by FJ Rocca 8/10/15
A small contingent of women (probably today’s feminists) take the same position as other “minorities” that there is a large majority keeping them down. They are playing on political correctness to accomplish certain goals they define as improperly as those of women in general. But the concept is false on two levels.
First, it defines women as a class, a mass, a collective. Women are individuals just as men are. Each woman has a mind, heart, lungs, a brain, the capacity to learn, act and achieve, and the ability to choose her own goals. And by the way, the 2010 census tells us that women are a majority, not a minority. They comprise 50.8% of the US population.
Second, it defines women’s goals as universal. They aren’t. Because each woman can define herself, she also can decide what to do with her life’s energies. Many women become lawyers, doctors, politicians, business owners, technicians, cab drivers, school teachers, IT specialists. As the King of Siam says in The King and I, “etcetera, etcetera, etcetera.” Lo and behold, some women even choose to be housewives, mothers, homemakers and matriarchs.
Yes, women have not always received proper treatment in society at large. According to the great historical author Barbara Tuchman, many women in the Middle Ages chose the convent over a marriage in which they would be dominated, often cruelly, by a husband who thought they were chattel. Up until the early 20th Century, women did not have the vote. There was a glass ceiling forty or fifty years ago. My wife once told her father she wanted to be an architect. He discouraged her. It was unlikely, he explained, that a woman could be accepted in the profession.
But not anymore. Women are seen in all walks of life and a great many of them are visibly and admirably successful. Ask Condoleeza Rice. Ask Carly Fiorina. I’d say, ask Hillary Clinton, but she takes the lying narrative to new heights, as does Michelle Obama, who recently claimed that America had somehow been unfair to her. Sure.
The narrative is false because certain people use it as an excuse, a tactic. Without the narrative, they can’t portray women as victims, and being victims is the way they gain sympathy—and inspire guilt in all the rest of us. This is not the way most women feel, of course. Most women nowadays work. They have jobs and responsibilities outside child rearing or cooking dinner (which they do in addition to doing their outside jobs). Women feel like individuals. They act like individual people, persons. They don’t act like a class, a mob or a collective, because they aren’t one.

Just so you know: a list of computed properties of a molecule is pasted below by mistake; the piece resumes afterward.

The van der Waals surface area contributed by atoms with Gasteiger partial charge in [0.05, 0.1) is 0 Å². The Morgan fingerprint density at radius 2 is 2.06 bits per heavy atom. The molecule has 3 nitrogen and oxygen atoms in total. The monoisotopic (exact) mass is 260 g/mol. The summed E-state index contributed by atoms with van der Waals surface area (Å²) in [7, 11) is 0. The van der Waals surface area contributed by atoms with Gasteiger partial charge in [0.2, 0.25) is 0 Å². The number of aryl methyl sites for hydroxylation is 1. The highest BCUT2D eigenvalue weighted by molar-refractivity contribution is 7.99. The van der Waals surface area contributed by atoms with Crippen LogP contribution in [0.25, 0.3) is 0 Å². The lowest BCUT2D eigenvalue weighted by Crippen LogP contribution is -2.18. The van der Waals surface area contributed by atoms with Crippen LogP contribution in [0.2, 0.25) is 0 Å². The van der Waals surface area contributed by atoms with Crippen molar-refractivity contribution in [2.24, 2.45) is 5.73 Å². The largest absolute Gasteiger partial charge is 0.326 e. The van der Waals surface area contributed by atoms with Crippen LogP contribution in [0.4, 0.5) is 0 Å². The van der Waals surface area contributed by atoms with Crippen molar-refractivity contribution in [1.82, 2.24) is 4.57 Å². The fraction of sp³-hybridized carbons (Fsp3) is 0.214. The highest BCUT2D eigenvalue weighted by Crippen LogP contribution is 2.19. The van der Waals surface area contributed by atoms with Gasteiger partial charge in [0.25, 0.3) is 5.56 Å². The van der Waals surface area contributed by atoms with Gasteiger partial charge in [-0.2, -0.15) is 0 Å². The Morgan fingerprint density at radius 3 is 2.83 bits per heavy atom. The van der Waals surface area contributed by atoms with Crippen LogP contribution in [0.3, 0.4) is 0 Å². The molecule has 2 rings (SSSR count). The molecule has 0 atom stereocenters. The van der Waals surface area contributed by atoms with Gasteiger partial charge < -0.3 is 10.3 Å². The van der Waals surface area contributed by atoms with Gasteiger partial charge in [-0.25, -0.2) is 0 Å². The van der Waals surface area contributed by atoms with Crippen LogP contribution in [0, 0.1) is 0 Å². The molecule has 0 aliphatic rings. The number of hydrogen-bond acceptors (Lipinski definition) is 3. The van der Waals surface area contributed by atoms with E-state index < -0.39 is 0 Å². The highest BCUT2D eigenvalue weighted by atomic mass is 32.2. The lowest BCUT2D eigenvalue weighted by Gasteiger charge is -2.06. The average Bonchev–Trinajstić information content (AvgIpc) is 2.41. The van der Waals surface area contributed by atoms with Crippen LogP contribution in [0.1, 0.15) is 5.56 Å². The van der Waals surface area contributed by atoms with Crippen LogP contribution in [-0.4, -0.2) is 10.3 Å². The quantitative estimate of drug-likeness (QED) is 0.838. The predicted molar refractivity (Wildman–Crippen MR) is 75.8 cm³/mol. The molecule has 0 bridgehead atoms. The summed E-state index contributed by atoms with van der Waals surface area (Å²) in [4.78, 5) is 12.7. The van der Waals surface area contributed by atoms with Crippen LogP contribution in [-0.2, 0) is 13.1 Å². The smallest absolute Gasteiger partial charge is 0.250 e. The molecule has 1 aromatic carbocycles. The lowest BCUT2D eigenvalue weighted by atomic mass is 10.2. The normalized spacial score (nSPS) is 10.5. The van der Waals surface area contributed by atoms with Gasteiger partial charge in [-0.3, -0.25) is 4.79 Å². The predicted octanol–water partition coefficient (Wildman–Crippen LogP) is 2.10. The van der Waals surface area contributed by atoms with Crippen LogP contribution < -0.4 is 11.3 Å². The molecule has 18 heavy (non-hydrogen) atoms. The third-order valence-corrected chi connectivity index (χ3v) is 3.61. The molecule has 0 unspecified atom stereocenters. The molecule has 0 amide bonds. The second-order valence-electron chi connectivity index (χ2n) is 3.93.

The narrative may be partly a plot to elect Hillary Clinton, the intent being to inspire the kind of guilt that got Obama elected because he was black. However, Carly Fiorina is also a candidate and willingly puts the notion down. It is true that the position of women in the society has improved, but in the minds of most women, it is probably about the same as it has always been because human nature does not change. Women want marriage, family, solvency and children. They want a home and all the other “entitlements” they’ve always had, including having men open doors for them and buy them diamonds. They want to be attractive and sexy and often easily compete on an intellectual level with men. They don’t really need to compete, of course. They just need to be what they are, naturally smart and talented in many areas, and they need to take credit for what they do.
By the way, getting a woman elected President does not improve the lot of women in general, because achievement is not a class thing. It’s an individual thing. A woman who wants an education can get one. Even if she doesn’t have a university door held open for her, even if she isn’t married or even if she isn’t encouraged by a father to become an architect. She can work hard and make her own way. Nobody is holding women back. In fact, it is rare among men even to stereotype women nowadays. Not only is it Politically Incorrect, but it’s also repugnant to everyone but the crudest types.
Nobody needs permission to achieve, at least not in American society. It’s what makes our country desirable for women, unlike Muslim countries where women are less than chattel and in many Hispanic countries where males often engage in traditional misogynistic attitudes. And there are pockets in our society where the attitude toward women in general is negative. But women do not need to remain in those pockets. They can break free fairly easily—by reading books, acquiring skills and learning to move themselves forward and upward in society. Attitudes are only attitudes. The glass ceiling no longer holds anyone down if she exhibits intelligence, talent and the will to work smartly hard. The best ammunition with which to fight a fictional war on women is to ignore the enemy that doesn’t exist.
FJ Rocca was born the day after Pearl Harbor in the same hometown as Johnny Appleseed. He is a trained classical musician, a published illustrator and a prolific writer of fiction and non-fiction. His website is candiddiscourse.com. • (693 views)